Bryant Park was pretty flooded but that didn’t stop us jumping in and out of all the stalls. With the Christmas tree in the distance it really was like a scene from a Christmas film. Of course, our favourite stall was one that served food and I got a Nutella crepe and Tom chose the dark chocolate and hazelnut one. YUM! They also served some wonderful yet wacky creations such as maple bacon fries, nutella fries, pizza fries, etc etc.Must try some next time!

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After making a whistle stop tour at Grand Central Station we headed to Macy’s and then Victoria Secrets. It wasn’t much cheaper than in the UK but I did get a free throw which has come in very handy for those cosy nights on the sofa!

From VS we headed to Don Antonio where I got the enchiladas and Tom went for the fajitas. I also ordered an extra side of guacamole because what is Mexican food without guacamole? Don Antonio is a family run restaurant and both the service and food were very authentic. I’d definitely recommend. Next, we headed to the comedy show. I can’t remember the exact figure but I think the tickets were around $20 each but then you have to buy 2 drinks whilst watching the show. These are around $15 each so the ‘true’ entry price is around $50. I’d still highly recommend it as we were both in stitches all night and it’s just a really good way to spend a night in New York and not something I think is that well known to people visiting. Seriously, seek those touts out and get yourself there for some serious belly laughs – we went to the New York Comedy Club on 24th Street.

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Finally we got an Uber home and as you can image, slept like a log!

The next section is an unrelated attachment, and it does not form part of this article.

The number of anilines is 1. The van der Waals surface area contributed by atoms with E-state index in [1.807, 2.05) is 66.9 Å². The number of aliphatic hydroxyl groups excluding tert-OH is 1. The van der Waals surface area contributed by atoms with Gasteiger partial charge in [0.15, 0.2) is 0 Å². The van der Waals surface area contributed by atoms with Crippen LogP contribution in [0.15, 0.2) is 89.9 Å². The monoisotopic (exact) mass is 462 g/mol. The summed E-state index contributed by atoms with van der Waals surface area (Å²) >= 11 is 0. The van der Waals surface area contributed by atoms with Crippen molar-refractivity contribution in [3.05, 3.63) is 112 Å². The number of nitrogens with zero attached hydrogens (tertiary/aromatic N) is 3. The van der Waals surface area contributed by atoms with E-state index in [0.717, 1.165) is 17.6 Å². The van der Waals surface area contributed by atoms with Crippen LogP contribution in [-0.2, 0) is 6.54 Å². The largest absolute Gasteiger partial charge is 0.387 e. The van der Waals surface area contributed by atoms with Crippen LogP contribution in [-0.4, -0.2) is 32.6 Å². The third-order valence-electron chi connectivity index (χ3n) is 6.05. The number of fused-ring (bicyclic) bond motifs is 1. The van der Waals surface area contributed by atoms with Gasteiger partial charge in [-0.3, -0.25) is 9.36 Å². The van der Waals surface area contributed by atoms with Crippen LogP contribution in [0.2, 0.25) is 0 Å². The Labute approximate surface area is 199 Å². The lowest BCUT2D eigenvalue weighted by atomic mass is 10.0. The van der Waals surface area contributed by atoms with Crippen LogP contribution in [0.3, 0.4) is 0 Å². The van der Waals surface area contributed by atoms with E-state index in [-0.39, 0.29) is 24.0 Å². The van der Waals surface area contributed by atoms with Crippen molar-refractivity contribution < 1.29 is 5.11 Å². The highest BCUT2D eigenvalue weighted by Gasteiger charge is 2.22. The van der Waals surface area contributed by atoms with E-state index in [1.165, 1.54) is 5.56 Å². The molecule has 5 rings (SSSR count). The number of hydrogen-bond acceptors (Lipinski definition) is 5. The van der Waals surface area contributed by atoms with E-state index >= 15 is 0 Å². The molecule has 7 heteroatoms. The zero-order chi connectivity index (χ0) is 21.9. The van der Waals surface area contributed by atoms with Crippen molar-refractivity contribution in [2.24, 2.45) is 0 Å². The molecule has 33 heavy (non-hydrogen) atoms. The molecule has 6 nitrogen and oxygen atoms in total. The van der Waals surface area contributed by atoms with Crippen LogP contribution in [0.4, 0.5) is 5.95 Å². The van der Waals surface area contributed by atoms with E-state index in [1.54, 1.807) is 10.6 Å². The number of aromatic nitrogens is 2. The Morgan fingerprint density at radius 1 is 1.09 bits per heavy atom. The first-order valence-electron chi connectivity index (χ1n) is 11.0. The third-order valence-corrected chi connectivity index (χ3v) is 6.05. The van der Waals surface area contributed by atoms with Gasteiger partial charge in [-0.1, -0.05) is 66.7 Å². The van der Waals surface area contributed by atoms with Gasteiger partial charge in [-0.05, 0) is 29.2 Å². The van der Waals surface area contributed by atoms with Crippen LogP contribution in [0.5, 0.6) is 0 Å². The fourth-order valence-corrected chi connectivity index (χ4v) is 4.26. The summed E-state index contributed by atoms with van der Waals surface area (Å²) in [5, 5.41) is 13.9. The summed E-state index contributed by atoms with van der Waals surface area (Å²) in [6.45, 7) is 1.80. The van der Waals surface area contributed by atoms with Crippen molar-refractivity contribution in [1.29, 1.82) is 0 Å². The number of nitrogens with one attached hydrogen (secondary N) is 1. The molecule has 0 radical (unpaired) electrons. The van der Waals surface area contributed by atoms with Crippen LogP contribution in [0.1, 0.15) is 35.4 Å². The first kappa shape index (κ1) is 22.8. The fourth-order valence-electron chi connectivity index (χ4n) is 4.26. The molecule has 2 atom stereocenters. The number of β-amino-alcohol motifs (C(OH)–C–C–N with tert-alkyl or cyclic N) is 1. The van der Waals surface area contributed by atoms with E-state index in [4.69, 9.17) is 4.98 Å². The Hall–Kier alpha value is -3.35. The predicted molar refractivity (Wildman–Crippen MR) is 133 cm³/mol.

New York – Day 1 & 2

We booked New York a year in advance and although I was seriously excited I felt like it would never arrive! We booked to go in December around our birthdays which meant we would also get to see all the Christmas attractions. I’d read how difficult it was to fit everything in to 5-6 days so my most important consideration was a check list of everything we definitely wanted to do and strategic mapping which meant that we weren’t endlessly walking from one end of New York to another.

Day 1

We flew with Virgin Atlantic and as always the flight was really enjoyable and comfortable. I watched ‘You before Me’ (yes, I shed a few tears) and Finding Dory and enjoyed a drink or two. As expected, we were pretty tired after the journey so on the first day we just checked into the Westin Times Square and had a wander around Times Square.

We stayed on the 23rd floor which had stunning views over Manhattan. The room was lovely and crisp and the bed was huuuuge and so so comfortable! We also got robes which I basically lived in while we were there and the room had a Starbucks coffee machine which came in very very handy!

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Day 2

Day 2 began with breakfast in bed. Our booking with Virgin Holidays gave us $15 dollars credit each, per day, which we could accumulate over our stay. I chose an egg white, cheese, onion and spinach omelette whilst Tom chose the maple syrup pancakes and we both had a latte and acai berry smoothie. The bill came to about $120 once the gratuity had been added which I thought was quite expensive, the food was average so I’m glad that it was included in the package.

After breakfast we headed to the Rockefeller tree which was as pretty in person as the photos shared all over the Internet. After taking countless photos, Tom pulled out a ring and proposed. It was so thoughtful and a perfect moment that we’ll both remember forever. Afterwards we both headed to the Rockefeller Ice Skating rink and skated for around 45 minutes. It cost about $80 dollars for two of us including skate hire and we only had to queue for about 10 minutes (we got there at 12ish). I would highly recommend ice skating if you’re going in December or January!